1999 Iditasport 100

Iditasport logoSometimes you can learn too much on the Internet.

It’s a week before the 1999 Iditasport 100-mile race in Alaska and I’m surfing the Anchorage weather web sites. “Worse cold snap in 10 years!” Even the old-timers are having a hard time remembering such cold weather. A day later and I’m calling to confirm my motel reservation near the race start. “It’s only 45 today. It’s been 55 for the two weeks.” There’s no need say “below zero.” Welcome to a brutal Alaskan winter courtesy of La Nina.

The next day finds me stuck in airplanes, flying from Detroit to Seattle to Anchorage. Somewhere the lines of communication have broken down and the airlines don’t have a veggie meal with my name on it. I’m ravenous which neatly coincides with the book I’m reading, Into the Wild by Jon Krakauer. It’s the true story of a young man from the East Coast who tried living off the wild Alaskan land and died of starvation four months later.

Once in Anchorage, I meet up with my local friend, Dean. I met Dean by taking advantage of the Iditasport “stay-with-another-racer-for-a-hundred-bucks” program. We found my bike and duffel bag, scurried to the pick up my reserved rental car. The woman at the desk said, “I hope you’re not here to pick up a car.” My car is AWOL.

The next day, just two days before the race start, the weather finally started warming. The mercury finally found the motivation to top 0 degrees Fahrenheit as I built my bike.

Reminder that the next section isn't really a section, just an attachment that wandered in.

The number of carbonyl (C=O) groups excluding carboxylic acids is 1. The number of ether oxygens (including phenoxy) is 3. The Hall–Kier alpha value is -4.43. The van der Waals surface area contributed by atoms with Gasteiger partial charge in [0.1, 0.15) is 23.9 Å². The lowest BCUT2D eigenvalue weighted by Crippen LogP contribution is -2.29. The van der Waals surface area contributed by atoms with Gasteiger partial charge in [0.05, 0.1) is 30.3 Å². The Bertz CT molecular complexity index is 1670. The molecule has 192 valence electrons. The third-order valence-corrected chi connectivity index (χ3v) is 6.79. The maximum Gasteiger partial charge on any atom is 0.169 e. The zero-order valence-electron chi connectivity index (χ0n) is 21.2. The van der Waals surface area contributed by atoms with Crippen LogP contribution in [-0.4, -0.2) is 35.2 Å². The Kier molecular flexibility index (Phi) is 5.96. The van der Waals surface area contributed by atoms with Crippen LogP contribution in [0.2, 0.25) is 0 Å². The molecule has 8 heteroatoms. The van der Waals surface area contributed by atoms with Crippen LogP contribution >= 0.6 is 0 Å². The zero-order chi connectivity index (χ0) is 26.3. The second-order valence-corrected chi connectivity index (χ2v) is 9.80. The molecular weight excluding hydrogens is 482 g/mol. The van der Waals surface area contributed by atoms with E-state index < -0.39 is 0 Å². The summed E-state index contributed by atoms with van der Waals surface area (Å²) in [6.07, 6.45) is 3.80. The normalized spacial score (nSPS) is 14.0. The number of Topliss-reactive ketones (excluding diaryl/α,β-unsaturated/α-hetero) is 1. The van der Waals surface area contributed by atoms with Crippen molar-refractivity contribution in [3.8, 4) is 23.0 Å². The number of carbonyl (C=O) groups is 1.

My IditabikeMy bike was practically the same as the previous year with only a couple changes. First, I installed a super cool looking, extra-wide rack from Old Man Mountain Products. The extra 1.25″ width made my sleeping bag somewhat more stable. Second, I added a big frame bag that ran the length of my top-tube. One side had a small, long pocket where I kept my pump and tools. The other side was the “enormo-pocket.” This is where I kept 8 Clifshots, my NiteRider metal-hydride light battery, and a GRABBER 20-hour chemical warmer. The warmer kept both the Clifshots and battery from freezing.

And like my bike, my clothing was practically the same. I was sporting a new Wind-Stopper balaclava, which was awesome. My torso had a thin capilene layer, a poly-pro turtleneck, and a nylon jacket. I stuffed a few Balance bars in my one jacket pocket and wind-block glove covers and my asthma inhaler in the other.